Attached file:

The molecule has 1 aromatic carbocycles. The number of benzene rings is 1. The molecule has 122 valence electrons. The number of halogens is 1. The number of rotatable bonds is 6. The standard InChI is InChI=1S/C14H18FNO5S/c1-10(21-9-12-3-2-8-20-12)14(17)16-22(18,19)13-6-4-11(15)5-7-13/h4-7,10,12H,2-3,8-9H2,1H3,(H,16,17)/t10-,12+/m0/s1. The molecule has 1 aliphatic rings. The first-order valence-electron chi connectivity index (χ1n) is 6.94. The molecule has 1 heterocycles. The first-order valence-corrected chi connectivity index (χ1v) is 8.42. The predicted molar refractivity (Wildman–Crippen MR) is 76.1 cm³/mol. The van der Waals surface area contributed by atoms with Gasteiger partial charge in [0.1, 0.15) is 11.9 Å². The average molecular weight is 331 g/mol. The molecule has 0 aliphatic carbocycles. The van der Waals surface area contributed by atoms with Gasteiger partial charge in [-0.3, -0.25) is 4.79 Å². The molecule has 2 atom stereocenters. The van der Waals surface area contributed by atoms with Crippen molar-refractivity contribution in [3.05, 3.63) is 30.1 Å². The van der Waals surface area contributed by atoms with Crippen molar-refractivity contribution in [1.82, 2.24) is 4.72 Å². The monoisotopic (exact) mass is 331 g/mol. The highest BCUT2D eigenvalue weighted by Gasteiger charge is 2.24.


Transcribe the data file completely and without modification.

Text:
The molecule has 1 aromatic carbocycles. The number of benzene rings is 1. The molecule has 122 valence electrons. The number of halogens is 1. The number of rotatable bonds is 6. The standard InChI is InChI=1S/C14H18FNO5S/c1-10(21-9-12-3-2-8-20-12)14(17)16-22(18,19)13-6-4-11(15)5-7-13/h4-7,10,12H,2-3,8-9H2,1H3,(H,16,17)/t10-,12+/m0/s1. The molecule has 1 aliphatic rings. The first-order valence-electron chi connectivity index (χ1n) is 6.94. The molecule has 1 heterocycles. The first-order valence-corrected chi connectivity index (χ1v) is 8.42. The predicted molar refractivity (Wildman–Crippen MR) is 76.1 cm³/mol. The van der Waals surface area contributed by atoms with Gasteiger partial charge in [0.1, 0.15) is 11.9 Å². The average molecular weight is 331 g/mol. The molecule has 0 aliphatic carbocycles. The van der Waals surface area contributed by atoms with Gasteiger partial charge in [-0.3, -0.25) is 4.79 Å². The molecule has 2 atom stereocenters. The van der Waals surface area contributed by atoms with Crippen molar-refractivity contribution in [3.05, 3.63) is 30.1 Å². The van der Waals surface area contributed by atoms with Crippen molar-refractivity contribution in [1.82, 2.24) is 4.72 Å². The monoisotopic (exact) mass is 331 g/mol. The highest BCUT2D eigenvalue weighted by Gasteiger charge is 2.24.